Energy Efficiency Challenges in Pulp and Paper Manufacturing: A Tutorial Review

Martin A. Hubbe

Abstract


The pulp and paper industry is highly energy-intensive. In mills that use chemical pulping, roughly half of the higher heating value of the cellulosic material used to manufacture the product typically is incinerated to generate steam and electricity that is needed to run the processes. Additional energy, much of it non-renewable, needs to be purchased. This review considers publications describing steps that pulp and paper facilities can take to operate more efficiently. Savings can be achieved, for instance, by minimizing unnecessary losses in exergy, which can be defined as the energy content relative to a standard ambient condition. Throughout the long series of unit operations comprising the conversion of wood material to sheets of paper, there are large opportunities to more closely approach a hypothetical ideal performance by following established best-practices.

Keywords


Exergy; Pinch analysis; Process integration; Underutilized resources; Heat exchangers; Efficiency; Sustainability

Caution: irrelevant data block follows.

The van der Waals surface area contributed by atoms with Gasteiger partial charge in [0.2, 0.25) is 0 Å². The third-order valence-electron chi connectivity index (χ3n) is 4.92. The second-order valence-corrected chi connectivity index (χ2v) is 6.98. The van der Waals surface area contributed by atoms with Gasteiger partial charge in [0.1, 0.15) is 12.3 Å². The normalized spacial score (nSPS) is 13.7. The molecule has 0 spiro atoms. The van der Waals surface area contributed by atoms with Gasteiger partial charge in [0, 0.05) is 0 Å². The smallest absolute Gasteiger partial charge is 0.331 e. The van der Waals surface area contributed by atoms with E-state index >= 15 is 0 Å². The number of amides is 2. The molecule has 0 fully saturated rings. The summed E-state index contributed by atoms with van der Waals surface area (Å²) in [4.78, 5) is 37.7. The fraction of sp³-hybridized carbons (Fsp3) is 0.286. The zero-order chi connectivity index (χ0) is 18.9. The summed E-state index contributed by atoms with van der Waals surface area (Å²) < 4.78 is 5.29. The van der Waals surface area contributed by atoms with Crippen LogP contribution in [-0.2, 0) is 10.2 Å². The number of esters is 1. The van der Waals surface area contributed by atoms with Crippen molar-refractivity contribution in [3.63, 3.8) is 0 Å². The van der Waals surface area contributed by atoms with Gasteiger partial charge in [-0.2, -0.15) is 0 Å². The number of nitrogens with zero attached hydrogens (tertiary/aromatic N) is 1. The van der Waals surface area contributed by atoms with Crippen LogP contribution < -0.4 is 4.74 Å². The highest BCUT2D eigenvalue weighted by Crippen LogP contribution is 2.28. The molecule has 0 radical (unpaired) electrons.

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Welcome to BioResources! This online, peer-reviewed journal is devoted to the science and engineering of biomaterials and chemicals from lignocellulosic sources for new end uses and new capabilities. The editors of BioResources would be very happy to assist you during the process of submitting or reviewing articles. Please note that logging in is required in order to submit or review articles. Martin A. Hubbe, (919) 513-3022, hubbe@ncsu.edu; Lucian A. Lucia, (919) 515-7707, lucia-bioresources@ncsu.edu URLs: bioresourcesjournal.com; http://ncsu.edu/bioresources ISSN: 1930-2126